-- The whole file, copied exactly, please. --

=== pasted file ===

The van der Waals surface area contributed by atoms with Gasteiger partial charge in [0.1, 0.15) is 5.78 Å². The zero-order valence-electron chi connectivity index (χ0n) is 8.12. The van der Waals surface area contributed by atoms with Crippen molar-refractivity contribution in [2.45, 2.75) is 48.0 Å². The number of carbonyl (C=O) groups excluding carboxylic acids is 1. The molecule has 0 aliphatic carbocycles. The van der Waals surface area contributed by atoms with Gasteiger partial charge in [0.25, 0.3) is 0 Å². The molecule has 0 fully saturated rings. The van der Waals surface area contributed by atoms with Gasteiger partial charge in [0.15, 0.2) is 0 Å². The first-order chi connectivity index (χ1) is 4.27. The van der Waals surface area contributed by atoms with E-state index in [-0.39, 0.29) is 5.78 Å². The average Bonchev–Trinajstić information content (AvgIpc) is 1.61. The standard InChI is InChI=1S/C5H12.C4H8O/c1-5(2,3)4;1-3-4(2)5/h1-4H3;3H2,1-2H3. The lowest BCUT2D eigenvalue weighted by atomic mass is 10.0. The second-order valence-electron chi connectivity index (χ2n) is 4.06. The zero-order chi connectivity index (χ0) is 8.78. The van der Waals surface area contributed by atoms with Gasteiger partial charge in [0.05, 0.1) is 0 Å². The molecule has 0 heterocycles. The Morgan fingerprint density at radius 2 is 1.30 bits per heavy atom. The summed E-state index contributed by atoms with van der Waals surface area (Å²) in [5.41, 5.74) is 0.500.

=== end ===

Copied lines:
The van der Waals surface area contributed by atoms with Gasteiger partial charge in [0.1, 0.15) is 5.78 Å². The zero-order valence-electron chi connectivity index (χ0n) is 8.12. The van der Waals surface area contributed by atoms with Crippen molar-refractivity contribution in [2.45, 2.75) is 48.0 Å². The number of carbonyl (C=O) groups excluding carboxylic acids is 1. The molecule has 0 aliphatic carbocycles. The van der Waals surface area contributed by atoms with Gasteiger partial charge in [0.25, 0.3) is 0 Å². The molecule has 0 fully saturated rings. The van der Waals surface area contributed by atoms with Gasteiger partial charge in [0.15, 0.2) is 0 Å². The first-order chi connectivity index (χ1) is 4.27. The van der Waals surface area contributed by atoms with E-state index in [-0.39, 0.29) is 5.78 Å². The average Bonchev–Trinajstić information content (AvgIpc) is 1.61. The standard InChI is InChI=1S/C5H12.C4H8O/c1-5(2,3)4;1-3-4(2)5/h1-4H3;3H2,1-2H3. The lowest BCUT2D eigenvalue weighted by atomic mass is 10.0. The second-order valence-electron chi connectivity index (χ2n) is 4.06. The zero-order chi connectivity index (χ0) is 8.78. The van der Waals surface area contributed by atoms with Gasteiger partial charge in [0.05, 0.1) is 0 Å². The molecule has 0 heterocycles. The Morgan fingerprint density at radius 2 is 1.30 bits per heavy atom. The summed E-state index contributed by atoms with van der Waals surface area (Å²) in [5.41, 5.74) is 0.500.